Service of Pleadings in the Electronic Age03/28/2023
Recent court proceedings demonstrate the extent courts may go to authorize alternative means of service. When service methods by process server or mail, whether certified or express, are unsuccessful, you should consider the other alternative means courts have allowed.
In In re Three Arrows Cap., Ltd., No. 22-10920 (MG), 2022 WL 17985969 (Bankr. S.D.N.Y. Dec. 29, 2022), after an insolvency proceeding in the British Virgin Islands, a Chapter 15 proceeding was filed in the U.S. to enforce and defend claims against directors and officers who may be U.S. citizens and not living in the U.S. This proceeding sought to require founders of Three Arrows Capital to disclose information to access company cryptocurrency. However, the founders failed to provide books and records, were unavailable for meaningful discussions and refused to provide current locations. Without their current locations, the liquidators were unable to formally serve subpoenas to compel production of the missing information.
Rule 45 of the Federal Rules of Civil Procedure allows a party to serve a subpoena by delivering a copy to the recipient anywhere in the U.S. Additionally, 28 U.S.C. Section 1783 provides that a subpoena can be directed to a U.S. national or resident abroad if it is “necessary in the interest of justice, and … that it is not possible to obtain his testimony in admissible form without his personal appearance or to obtain the production of the document or other thing in any other manner.” Section 1783 further provides that the relevant inquiry is whether the discovery sought is 1) necessary in the interest of justice and whether it is 2) not possible to obtain the discovery in any other manner. The Bankruptcy Court here found that discovery was proper under Bankruptcy Rule 2004. And, the recipient had not been cooperative. Thus, discovery under Section 1783 was proper.
The final inquiry was the method of service. Under Rule 45, a subpoena may only be completed by personal delivery. However, courts routinely authorize alternative means of service provided the method is “reasonably calculated” to provide actual and timely notice to a recipient. The court determined that personal service would be futile since the recipient was concealing his location. Further, although the most recognized alternative service method is certified mail, which requires an actual receipt, that method was impossible given the recipient’s unknown whereabouts. Finally, the court considered whether service by email and social media was permissible. The court found it was permissible where it is demonstrated that the recipient is presently using such medium. Thus, the court authorized service by Twitter and email.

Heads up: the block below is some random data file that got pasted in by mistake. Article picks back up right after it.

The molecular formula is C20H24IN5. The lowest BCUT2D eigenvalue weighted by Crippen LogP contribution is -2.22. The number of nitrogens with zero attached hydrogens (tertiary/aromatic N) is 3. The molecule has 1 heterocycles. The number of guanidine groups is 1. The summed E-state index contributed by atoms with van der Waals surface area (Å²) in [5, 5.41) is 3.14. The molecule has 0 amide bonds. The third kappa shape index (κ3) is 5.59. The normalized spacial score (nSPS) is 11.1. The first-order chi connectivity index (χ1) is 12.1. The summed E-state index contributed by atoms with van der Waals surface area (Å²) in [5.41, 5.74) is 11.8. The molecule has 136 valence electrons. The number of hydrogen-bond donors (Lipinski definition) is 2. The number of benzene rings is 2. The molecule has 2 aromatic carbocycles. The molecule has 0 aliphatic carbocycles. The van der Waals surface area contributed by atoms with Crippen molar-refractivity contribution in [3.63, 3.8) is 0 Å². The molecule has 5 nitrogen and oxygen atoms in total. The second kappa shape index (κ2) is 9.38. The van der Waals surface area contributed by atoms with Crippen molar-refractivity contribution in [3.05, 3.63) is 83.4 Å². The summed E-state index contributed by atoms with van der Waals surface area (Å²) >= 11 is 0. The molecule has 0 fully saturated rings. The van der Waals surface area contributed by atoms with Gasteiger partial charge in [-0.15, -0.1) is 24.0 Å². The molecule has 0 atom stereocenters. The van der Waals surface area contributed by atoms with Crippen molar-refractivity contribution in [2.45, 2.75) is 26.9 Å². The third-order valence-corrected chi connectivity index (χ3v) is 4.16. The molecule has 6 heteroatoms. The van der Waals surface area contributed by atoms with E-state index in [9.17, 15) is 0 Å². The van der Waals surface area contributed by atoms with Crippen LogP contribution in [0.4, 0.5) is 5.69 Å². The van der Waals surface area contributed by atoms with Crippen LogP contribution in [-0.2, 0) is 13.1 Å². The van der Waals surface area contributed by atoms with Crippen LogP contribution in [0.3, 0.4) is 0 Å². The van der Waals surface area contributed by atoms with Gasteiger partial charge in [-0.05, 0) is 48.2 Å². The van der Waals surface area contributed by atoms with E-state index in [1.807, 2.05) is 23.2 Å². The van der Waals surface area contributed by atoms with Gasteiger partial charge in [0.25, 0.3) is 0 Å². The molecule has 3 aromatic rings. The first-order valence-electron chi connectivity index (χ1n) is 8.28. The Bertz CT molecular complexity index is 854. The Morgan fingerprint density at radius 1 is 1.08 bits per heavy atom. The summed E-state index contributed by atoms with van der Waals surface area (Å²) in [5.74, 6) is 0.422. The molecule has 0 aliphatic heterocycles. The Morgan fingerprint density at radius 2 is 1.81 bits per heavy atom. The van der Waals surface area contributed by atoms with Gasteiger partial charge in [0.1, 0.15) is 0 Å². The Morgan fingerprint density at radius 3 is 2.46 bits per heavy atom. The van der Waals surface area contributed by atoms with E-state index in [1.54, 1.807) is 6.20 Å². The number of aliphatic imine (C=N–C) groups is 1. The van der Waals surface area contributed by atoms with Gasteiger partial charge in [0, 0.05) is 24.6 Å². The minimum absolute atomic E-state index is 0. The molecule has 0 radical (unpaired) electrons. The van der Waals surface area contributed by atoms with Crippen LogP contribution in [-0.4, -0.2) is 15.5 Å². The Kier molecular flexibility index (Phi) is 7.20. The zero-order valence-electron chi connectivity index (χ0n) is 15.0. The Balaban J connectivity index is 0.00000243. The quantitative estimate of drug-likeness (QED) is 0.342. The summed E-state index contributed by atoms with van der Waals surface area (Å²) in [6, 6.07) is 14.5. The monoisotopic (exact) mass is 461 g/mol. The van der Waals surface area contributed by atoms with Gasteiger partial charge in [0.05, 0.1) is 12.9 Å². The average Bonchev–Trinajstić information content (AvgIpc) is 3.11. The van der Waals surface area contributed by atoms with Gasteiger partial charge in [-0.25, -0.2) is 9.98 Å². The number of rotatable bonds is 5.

In contrast, in Midwest Commercially Funding, LLC v. Kelly, 2023 IL 128260 (Mar. 23, 2023), in a judgment collection proceeding, the plaintiff emailed a citation to discover assets, akin to a post-judgment subpoena. The court noted that under Illinois Supreme Court Rules 277 (c) and 105 that service is authorized by any method provided by law for service of summons or by prepaid certified or registered mail. The plain language of the statutes does not authorize service by email.
Therefore, parties should be attentive to circumstances where electronic means can be used as an alternative method of service and not assume that because their usage is commonplace, such service is authorized.
Should you have any questions about alternative service methods, please contact Rick Rein.